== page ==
B. Chavez IHRC Notices

Chavez also filed wrongful discharge and harassment claims with the IHRC. As to the wrongful discharge claims, the record reflects that on October 18, 2010, the Director notified Chavez, consistent with 775 ILCS 5/7A-102(D)(3), that the Director had found a lack of substantial evidence on the wrongful discharge claim and that Chavez had the right to request review of the dismissal of this claim by November 22, 1010, or commence a civil action in the appropriate state circuit court within ninety days after receipt of the notice. The record reflects that Chavez failed to either seek a review by the IHRC or file an action in state court within the 90-day IHRA limitations period.

As to the harassment claim, the record reflects that on October 22, 2010, the Director sent to Chavez a notice indicating a finding of substantial evidence, consistent with 775 ILCS 5/7A-102(D)(2), and informing Chavez that he had the right to request to proceed on the claim before the IHRC within 14 days of receipt of the notice or to commence a civil action in state court within 90 days. The record also reflects that Chavez chose to proceed before the IHRC and that the proceedings are currently stayed. (D Ex. C, D). Thus, the record reflects that Chavez's wrongful discharge claim was not filed within the IHRA limitations period. Further, since Chavez chose to pursue the harassment claim with the IHRC, rather than bringing a civil action, and such proceedings are still pending, he is precluded from proceeding with a IHRC harassment claim in this action.

C. Supplemental Jurisdiction and Removal

Plaintiffs argue that this court has supplemental jurisdiction over the IHRA claims, regardless of whether they complied with the requirements of the IHRA, and that such claims can be removed to federal court. (Ans. Mot. 4). Even if this court could exercise supplemental jurisdiction over the IHRA claims, such state law claims would still be governed by state law. See Parish v. City of Elkhart, 614 F.3d 677, 679 (7th Cir. 2010)(indicating that the substantive state law governs supplemental state law claims before the federal court); Fishering v. City of Chicago, 2008 WL 834436, at *2 (N.D. Ill. 2008)(stating that "Illinois state law governs the substantive aspects of the defamation claim" over which the court had supplemental jurisdiction). Thus, the IHRA procedural requirements would still be applicable to the claims in this case and Plaintiffs' failure to follow the procedural requirements would bar the claims presented in this action. Plaintiffs fail to cite a single case in which a federal court exercised supplemental jurisdiction over IHRA claims and allowed the claims to proceed even though they were not prosecuted before the IHRC according to the IHRC rules. (Ans. Mot. 3-5).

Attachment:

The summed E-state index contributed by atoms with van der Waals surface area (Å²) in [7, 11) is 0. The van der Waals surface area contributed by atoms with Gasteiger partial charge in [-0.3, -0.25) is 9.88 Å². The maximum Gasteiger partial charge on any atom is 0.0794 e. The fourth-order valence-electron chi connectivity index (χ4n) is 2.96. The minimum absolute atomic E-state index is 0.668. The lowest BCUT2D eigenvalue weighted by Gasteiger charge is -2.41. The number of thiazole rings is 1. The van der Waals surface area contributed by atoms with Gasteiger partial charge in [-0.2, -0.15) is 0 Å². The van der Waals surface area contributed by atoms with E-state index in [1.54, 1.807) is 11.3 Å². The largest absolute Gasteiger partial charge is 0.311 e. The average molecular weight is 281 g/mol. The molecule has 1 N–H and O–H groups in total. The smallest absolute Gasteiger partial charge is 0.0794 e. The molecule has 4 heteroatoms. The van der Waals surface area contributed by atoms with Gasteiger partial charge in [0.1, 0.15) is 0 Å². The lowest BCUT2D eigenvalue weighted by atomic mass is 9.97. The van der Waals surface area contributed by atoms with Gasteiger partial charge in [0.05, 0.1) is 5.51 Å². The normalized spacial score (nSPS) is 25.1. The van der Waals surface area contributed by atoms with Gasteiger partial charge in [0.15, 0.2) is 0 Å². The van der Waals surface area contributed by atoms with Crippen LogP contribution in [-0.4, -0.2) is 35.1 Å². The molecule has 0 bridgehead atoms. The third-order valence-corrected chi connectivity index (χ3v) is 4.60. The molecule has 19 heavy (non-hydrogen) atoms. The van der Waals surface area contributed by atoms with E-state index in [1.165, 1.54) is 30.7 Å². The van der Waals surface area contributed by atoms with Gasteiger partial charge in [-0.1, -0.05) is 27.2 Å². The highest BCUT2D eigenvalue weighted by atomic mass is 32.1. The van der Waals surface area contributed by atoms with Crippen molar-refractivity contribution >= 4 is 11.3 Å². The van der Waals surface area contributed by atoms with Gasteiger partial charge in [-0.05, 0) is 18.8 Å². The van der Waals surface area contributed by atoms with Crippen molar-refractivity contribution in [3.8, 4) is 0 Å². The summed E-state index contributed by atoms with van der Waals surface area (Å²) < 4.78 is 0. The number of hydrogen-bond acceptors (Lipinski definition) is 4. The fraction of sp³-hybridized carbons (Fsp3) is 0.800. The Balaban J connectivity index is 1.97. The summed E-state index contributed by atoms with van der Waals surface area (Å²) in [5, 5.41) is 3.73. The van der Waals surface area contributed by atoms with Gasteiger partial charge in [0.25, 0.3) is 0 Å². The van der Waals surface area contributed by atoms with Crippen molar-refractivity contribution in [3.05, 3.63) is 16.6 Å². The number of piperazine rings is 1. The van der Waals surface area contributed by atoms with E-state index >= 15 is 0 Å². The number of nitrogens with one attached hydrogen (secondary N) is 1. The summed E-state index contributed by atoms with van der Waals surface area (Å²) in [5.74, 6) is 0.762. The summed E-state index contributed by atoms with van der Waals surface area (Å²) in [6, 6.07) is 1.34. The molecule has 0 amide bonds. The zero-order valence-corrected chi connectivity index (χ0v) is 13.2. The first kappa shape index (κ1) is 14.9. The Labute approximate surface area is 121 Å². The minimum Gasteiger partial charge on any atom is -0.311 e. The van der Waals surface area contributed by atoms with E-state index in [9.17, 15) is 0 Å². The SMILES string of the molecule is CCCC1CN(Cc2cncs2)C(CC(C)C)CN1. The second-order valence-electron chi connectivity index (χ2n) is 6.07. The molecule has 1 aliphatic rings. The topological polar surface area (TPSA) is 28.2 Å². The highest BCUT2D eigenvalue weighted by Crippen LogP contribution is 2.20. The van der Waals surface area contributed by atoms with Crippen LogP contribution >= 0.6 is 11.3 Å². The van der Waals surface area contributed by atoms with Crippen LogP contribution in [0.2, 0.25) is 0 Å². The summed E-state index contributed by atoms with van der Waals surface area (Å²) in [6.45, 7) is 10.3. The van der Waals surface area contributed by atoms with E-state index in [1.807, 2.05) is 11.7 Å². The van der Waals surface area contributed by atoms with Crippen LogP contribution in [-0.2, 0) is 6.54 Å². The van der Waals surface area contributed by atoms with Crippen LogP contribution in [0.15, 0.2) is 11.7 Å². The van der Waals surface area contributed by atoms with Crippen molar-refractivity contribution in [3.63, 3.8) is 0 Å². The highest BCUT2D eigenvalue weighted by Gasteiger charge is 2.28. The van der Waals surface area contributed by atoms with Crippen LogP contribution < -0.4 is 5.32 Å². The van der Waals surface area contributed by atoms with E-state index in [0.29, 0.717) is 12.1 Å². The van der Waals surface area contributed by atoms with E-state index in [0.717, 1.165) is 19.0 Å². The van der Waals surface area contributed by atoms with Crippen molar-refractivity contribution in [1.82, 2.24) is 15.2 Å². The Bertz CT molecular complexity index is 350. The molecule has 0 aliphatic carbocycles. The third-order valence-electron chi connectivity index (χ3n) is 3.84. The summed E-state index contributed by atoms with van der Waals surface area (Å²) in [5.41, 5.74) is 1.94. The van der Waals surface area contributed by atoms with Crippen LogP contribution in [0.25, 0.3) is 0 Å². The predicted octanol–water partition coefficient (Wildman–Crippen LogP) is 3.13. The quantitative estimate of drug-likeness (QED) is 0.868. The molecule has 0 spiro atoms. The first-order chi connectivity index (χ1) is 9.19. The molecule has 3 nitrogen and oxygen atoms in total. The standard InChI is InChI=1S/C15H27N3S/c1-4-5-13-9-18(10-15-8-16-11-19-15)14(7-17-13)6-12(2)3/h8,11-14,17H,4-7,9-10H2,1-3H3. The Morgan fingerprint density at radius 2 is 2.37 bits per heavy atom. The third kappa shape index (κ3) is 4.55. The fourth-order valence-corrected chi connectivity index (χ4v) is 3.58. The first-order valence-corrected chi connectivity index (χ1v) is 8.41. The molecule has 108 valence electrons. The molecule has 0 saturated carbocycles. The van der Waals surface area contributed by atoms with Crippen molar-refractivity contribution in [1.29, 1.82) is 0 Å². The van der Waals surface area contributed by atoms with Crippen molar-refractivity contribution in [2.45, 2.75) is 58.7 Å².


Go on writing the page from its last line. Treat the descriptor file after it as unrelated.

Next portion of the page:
Plaintiffs also argue that the IHRC rules do not "prohibit removal from the [IHRC] to Federal Court. . . ." (Ans. Mot. 4). While civil actions can be removed from state court pursuant to 28 U.S.C. § 1441, Plaintiffs fail to cite any federal removal statute or case law permitting claims before the IHRC to be removed to federal court. Therefore, Defendants' motion to dismiss the IHRA claims is granted.